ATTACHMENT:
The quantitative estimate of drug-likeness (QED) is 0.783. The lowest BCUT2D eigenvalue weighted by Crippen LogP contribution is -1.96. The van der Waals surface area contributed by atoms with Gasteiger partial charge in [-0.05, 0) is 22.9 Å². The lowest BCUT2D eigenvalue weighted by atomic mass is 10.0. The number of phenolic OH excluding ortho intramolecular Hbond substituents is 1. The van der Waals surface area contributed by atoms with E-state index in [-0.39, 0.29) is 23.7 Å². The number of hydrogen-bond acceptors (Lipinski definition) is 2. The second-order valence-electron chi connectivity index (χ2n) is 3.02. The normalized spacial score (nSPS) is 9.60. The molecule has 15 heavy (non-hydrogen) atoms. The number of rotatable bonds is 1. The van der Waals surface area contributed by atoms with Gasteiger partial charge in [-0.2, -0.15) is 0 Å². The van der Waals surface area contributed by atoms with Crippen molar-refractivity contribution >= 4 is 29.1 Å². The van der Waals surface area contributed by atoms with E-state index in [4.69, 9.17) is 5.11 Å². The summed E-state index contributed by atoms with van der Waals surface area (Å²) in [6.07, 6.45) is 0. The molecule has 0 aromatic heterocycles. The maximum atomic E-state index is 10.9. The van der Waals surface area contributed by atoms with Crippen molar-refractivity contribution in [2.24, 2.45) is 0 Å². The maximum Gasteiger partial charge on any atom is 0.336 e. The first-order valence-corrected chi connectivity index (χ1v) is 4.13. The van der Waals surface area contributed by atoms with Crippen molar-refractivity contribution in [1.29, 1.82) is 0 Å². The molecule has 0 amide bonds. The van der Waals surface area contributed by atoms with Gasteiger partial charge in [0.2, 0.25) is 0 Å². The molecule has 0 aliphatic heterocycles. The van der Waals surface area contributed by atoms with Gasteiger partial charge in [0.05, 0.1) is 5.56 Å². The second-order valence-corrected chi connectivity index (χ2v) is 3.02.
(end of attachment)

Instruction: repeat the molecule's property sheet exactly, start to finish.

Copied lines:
The quantitative estimate of drug-likeness (QED) is 0.783. The lowest BCUT2D eigenvalue weighted by Crippen LogP contribution is -1.96. The van der Waals surface area contributed by atoms with Gasteiger partial charge in [-0.05, 0) is 22.9 Å². The lowest BCUT2D eigenvalue weighted by atomic mass is 10.0. The number of phenolic OH excluding ortho intramolecular Hbond substituents is 1. The van der Waals surface area contributed by atoms with E-state index in [-0.39, 0.29) is 23.7 Å². The number of hydrogen-bond acceptors (Lipinski definition) is 2. The second-order valence-electron chi connectivity index (χ2n) is 3.02. The normalized spacial score (nSPS) is 9.60. The molecule has 15 heavy (non-hydrogen) atoms. The number of rotatable bonds is 1. The van der Waals surface area contributed by atoms with Gasteiger partial charge in [-0.2, -0.15) is 0 Å². The van der Waals surface area contributed by atoms with Crippen molar-refractivity contribution >= 4 is 29.1 Å². The van der Waals surface area contributed by atoms with E-state index in [4.69, 9.17) is 5.11 Å². The summed E-state index contributed by atoms with van der Waals surface area (Å²) in [6.07, 6.45) is 0. The molecule has 0 aromatic heterocycles. The maximum atomic E-state index is 10.9. The van der Waals surface area contributed by atoms with Crippen molar-refractivity contribution in [2.24, 2.45) is 0 Å². The maximum Gasteiger partial charge on any atom is 0.336 e. The first-order valence-corrected chi connectivity index (χ1v) is 4.13. The van der Waals surface area contributed by atoms with Crippen molar-refractivity contribution in [1.29, 1.82) is 0 Å². The molecule has 0 amide bonds. The van der Waals surface area contributed by atoms with Gasteiger partial charge in [0.2, 0.25) is 0 Å². The molecule has 0 aliphatic heterocycles. The van der Waals surface area contributed by atoms with Gasteiger partial charge in [0.05, 0.1) is 5.56 Å². The second-order valence-corrected chi connectivity index (χ2v) is 3.02.